PARIS/SAO PAULO/SEATTLE (Reuters) – Brazil has upheld proposals by Boeing Co (BA.N) to buy the jetmaking arm of Embraer (EMBR3.SA), but plunging markets have raised urgent questions over the fate of the $4.2 billion deal as aviation reels from the coronavirus crisis.
FILE PHOTO: E2-195 plane with Brazil’s No. 3 airline Azul SA logo is seen during a launch event in Sao Jose dos Campos, Brazil September 12, 2019. REUTERS/Roosevelt Cassio
Brazil’s anti-trust watchdog dismissed prosecutors’ objections to the politically sensitive deal on Wednesday.
A slump in Embraer shares and cash concerns at Boeing driven by the impact of the coronavirus on air travel dealt a blow to the deal’s fragile economics, however, compounding uncertainty caused by delays in winning European Union regulatory approval.
Shares in the world’s third-largest planemaker fell 14% on Wednesday, giving it a market value of about $1.3 billion after falling by two thirds since the deal was first aired in 2018, according to Refinitiv Eikon data.
At such prices, Boeing would gain control of the commercial unit of Embraer but only after paying three times the value of the whole company, which also makes military and business jets.
Boeing has offered to pay $4.2 billion in cash for 80% of Embraer’s commercial unit, which builds jetliners in the 70- to 150-seat segment and competes with the Canadian-designed A220 program recently acquired by Europe’s Airbus.
Recent trends “have increased the chances that this deal does not get done,” Canaccord Genuity analyst Ken Herbert said.
At stake is a key plank of Boeing’s strategy for expanding its engineering and industrial base just as it faces talks over $60 billion of U.S. support for the U.S. aerospace industry.
While Boeing could, analysts note, seek a lower price, pledges baked into the deal during months of sensitive negotiations leave the Brazilian government, Embraer’s majority shareholder, little room for maneuver barring a sharp rebound.
Embraer plans to pay a $1.6 billion special dividend to its shareholders out of the proceeds from the transaction.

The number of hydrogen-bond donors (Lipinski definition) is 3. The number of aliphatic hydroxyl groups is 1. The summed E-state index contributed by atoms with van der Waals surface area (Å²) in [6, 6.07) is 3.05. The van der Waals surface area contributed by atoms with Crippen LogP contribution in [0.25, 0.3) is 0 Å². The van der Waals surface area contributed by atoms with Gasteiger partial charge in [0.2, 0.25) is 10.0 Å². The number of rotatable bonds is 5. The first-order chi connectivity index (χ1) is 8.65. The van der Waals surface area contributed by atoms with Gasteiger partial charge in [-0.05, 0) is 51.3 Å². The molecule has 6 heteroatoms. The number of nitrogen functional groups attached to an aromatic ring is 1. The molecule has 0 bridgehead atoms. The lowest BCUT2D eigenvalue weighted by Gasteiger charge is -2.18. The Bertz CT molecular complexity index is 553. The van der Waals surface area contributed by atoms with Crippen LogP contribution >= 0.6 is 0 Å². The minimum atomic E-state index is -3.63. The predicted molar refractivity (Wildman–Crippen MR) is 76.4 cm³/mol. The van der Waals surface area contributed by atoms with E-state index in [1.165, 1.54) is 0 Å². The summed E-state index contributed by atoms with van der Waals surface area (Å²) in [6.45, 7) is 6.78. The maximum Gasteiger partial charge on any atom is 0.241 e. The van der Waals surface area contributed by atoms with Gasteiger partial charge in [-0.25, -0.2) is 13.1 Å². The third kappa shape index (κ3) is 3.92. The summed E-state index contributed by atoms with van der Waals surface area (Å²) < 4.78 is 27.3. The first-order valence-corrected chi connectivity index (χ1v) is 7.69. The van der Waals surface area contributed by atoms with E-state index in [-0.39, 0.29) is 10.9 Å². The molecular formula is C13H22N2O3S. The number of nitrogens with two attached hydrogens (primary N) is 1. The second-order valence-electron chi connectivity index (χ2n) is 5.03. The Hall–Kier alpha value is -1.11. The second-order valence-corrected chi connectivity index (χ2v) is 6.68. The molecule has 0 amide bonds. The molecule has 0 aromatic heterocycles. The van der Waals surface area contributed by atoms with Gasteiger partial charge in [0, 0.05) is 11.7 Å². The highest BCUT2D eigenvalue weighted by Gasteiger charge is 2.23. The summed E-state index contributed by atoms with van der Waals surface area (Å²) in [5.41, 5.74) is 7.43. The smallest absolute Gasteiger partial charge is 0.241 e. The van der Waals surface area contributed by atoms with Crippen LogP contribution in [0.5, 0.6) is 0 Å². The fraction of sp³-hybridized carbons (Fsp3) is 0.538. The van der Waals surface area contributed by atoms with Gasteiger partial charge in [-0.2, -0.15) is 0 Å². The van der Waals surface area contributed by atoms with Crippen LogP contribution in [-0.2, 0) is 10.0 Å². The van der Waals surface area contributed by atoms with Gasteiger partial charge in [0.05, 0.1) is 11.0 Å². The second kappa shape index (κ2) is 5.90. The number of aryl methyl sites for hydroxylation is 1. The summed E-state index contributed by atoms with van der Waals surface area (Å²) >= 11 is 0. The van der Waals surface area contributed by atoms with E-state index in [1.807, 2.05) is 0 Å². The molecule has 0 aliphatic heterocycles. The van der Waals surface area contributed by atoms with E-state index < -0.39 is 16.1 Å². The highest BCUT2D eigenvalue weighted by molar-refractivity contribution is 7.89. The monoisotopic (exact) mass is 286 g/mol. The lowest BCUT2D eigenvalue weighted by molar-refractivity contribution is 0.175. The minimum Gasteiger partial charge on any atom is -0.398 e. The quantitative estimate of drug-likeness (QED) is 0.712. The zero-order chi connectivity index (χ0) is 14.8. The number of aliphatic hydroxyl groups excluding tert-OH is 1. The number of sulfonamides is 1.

After allowing for taxes, the plan would place Embraer’s commercial arm led by John Slattery in a new Boeing-led venture competing with Airbus’s A220 and keep aside some $1 billion of net cash for Embraer’s remaining defense and private-jet units.Embraer’s battered market value threatens to upend those calculations, barring an unlikely decision to forego the special dividend or saddle the old Embraer with debt, analysts said.
Boeing’s new chief executive, Dave Calhoun, said in January he was committed to the deal. He must now convince Boeing’s board to pursue it while also facing critics in Congress who are questioning how potential U.S. taxpayer funds would be deployed.
“They are going to Washington with their hands out for a bailout and then on the other hand looking at spending $4.2 billion to complete the deal,” Herbert said.
Calhoun’s $7 million performance bonus, part of a three-year package tethered to Boeing’s share price, hangs in part on his ability to close the Embraer deal, assuming regulatory approval.
“We don’t comment publicly on discussions between the parties or market speculation. We are addressing the regulatory approvals process and outstanding closing conditions,” a Boeing spokeswoman said.
Embraer declined to comment.
Embraer’s options should the deal fail have not been widely discussed and potential alliance partners are scarce.
Before the health scare hammered markets, some airlines had urged the EU to lift what then seemed the only serious obstacle to the deal, fearing Embraer’s jetliner business would struggle on its own now that Airbus owns a competitor.
But Embraer has expressed confidence in its portfolio and continues to push hard to market its latest plane, the E195-E2, which it showcased in England this week.
Additional reporting by David Shepardson; Editing by Stephen Coates